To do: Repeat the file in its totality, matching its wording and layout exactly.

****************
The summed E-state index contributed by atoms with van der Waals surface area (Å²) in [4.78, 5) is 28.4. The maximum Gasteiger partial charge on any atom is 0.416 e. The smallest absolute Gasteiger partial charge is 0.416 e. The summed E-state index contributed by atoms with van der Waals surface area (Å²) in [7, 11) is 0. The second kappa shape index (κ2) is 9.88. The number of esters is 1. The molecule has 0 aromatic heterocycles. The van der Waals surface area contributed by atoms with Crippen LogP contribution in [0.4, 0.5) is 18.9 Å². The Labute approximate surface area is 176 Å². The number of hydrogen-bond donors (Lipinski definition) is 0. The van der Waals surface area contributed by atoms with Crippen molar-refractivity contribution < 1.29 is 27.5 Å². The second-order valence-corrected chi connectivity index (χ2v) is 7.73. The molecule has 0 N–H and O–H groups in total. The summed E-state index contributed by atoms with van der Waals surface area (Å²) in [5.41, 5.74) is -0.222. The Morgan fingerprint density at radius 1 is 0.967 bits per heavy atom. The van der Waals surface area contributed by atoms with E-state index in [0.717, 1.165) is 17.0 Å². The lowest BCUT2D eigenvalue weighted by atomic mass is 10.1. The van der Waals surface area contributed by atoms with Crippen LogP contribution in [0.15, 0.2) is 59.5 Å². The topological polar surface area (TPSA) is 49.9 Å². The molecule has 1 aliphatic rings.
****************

The summed E-state index contributed by atoms with van der Waals surface area (Å²) in [4.78, 5) is 28.4. The maximum Gasteiger partial charge on any atom is 0.416 e. The smallest absolute Gasteiger partial charge is 0.416 e. The summed E-state index contributed by atoms with van der Waals surface area (Å²) in [7, 11) is 0. The second kappa shape index (κ2) is 9.88. The number of esters is 1. The molecule has 0 aromatic heterocycles. The van der Waals surface area contributed by atoms with Crippen LogP contribution in [0.4, 0.5) is 18.9 Å². The Labute approximate surface area is 176 Å². The number of hydrogen-bond donors (Lipinski definition) is 0. The van der Waals surface area contributed by atoms with Crippen molar-refractivity contribution < 1.29 is 27.5 Å². The second-order valence-corrected chi connectivity index (χ2v) is 7.73. The molecule has 0 N–H and O–H groups in total. The summed E-state index contributed by atoms with van der Waals surface area (Å²) in [5.41, 5.74) is -0.222. The Morgan fingerprint density at radius 1 is 0.967 bits per heavy atom. The van der Waals surface area contributed by atoms with E-state index in [0.717, 1.165) is 17.0 Å². The lowest BCUT2D eigenvalue weighted by atomic mass is 10.1. The van der Waals surface area contributed by atoms with Crippen LogP contribution in [0.15, 0.2) is 59.5 Å². The topological polar surface area (TPSA) is 49.9 Å². The molecule has 1 aliphatic rings.